Once: what a word, a measure of time
so lost, so final. A start with the finish
inside itself. No second chances, or next, or then…
just once. How I saw you. A weekend. A river.
Sitting there, cradling a cup of coffee you never
finished drinking once you saw me.
How once you skipped a stone from the banks of the Don.
How many times has that stone felt the river
carry it, wash it? Lucky stone: probably more than once.
How many times will it think of your hand,
the grace of your action? Not once, I’m sure.
To never know mourning, not once,
never drowning. Death is a river you’re thrown in
but once. And I know where the stone is,
and where it lies heavy. But it’s you I want to see.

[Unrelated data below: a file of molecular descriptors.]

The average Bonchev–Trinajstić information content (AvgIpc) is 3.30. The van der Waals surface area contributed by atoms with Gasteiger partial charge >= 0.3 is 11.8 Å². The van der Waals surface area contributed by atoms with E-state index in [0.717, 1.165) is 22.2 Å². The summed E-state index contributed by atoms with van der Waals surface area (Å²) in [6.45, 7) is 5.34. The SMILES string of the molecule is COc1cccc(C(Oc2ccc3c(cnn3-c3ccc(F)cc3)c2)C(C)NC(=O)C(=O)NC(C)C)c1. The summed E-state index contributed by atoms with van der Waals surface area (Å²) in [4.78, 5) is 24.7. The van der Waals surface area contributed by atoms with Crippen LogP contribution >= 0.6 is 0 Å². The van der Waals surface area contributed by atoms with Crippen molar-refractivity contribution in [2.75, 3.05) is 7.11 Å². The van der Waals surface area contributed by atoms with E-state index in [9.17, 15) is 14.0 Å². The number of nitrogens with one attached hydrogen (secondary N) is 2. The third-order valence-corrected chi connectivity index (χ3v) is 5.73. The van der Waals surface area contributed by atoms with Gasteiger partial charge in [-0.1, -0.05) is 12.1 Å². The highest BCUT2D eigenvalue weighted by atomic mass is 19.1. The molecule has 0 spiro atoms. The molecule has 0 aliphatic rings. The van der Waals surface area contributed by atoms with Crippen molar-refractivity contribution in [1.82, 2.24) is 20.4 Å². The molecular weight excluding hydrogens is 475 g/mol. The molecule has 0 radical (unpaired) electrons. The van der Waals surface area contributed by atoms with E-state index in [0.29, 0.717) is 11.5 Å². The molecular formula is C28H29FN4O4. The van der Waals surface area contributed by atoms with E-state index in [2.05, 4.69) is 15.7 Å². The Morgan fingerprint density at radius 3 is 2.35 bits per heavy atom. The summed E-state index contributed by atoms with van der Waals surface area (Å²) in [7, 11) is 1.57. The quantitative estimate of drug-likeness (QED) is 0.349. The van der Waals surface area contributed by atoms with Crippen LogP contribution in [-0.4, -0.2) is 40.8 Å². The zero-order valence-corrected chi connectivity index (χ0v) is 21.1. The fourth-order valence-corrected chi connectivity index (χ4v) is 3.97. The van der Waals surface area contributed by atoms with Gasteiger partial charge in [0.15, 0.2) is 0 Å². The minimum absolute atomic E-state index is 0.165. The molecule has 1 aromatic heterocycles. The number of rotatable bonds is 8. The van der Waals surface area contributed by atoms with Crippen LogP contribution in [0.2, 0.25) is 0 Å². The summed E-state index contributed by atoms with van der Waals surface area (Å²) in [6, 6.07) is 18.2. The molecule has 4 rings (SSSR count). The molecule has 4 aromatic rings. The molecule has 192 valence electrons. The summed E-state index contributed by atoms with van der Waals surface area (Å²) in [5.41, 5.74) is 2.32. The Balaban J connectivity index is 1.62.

Kevin Irie was a finalist for The Acorn-Plantos People’s Poetry Award and The Toronto Book Award for Viewing Tom Thomson, A Minority Report (Frontenac, House, 2012). He has been nominated for the Relit Award, been twice longlisted for the CBC Poetry Prize, was a finalist in Arc’s Poem of the Year and was part of Poem in Your Pocket Day 2020 by The League of Canadian Poets. His latest book is The Tantramar Re-Vision (McGill-Queen’s University Press, 2021). He lives in Toronto. [provided for the Arc Award of Awesomeness in May 2023]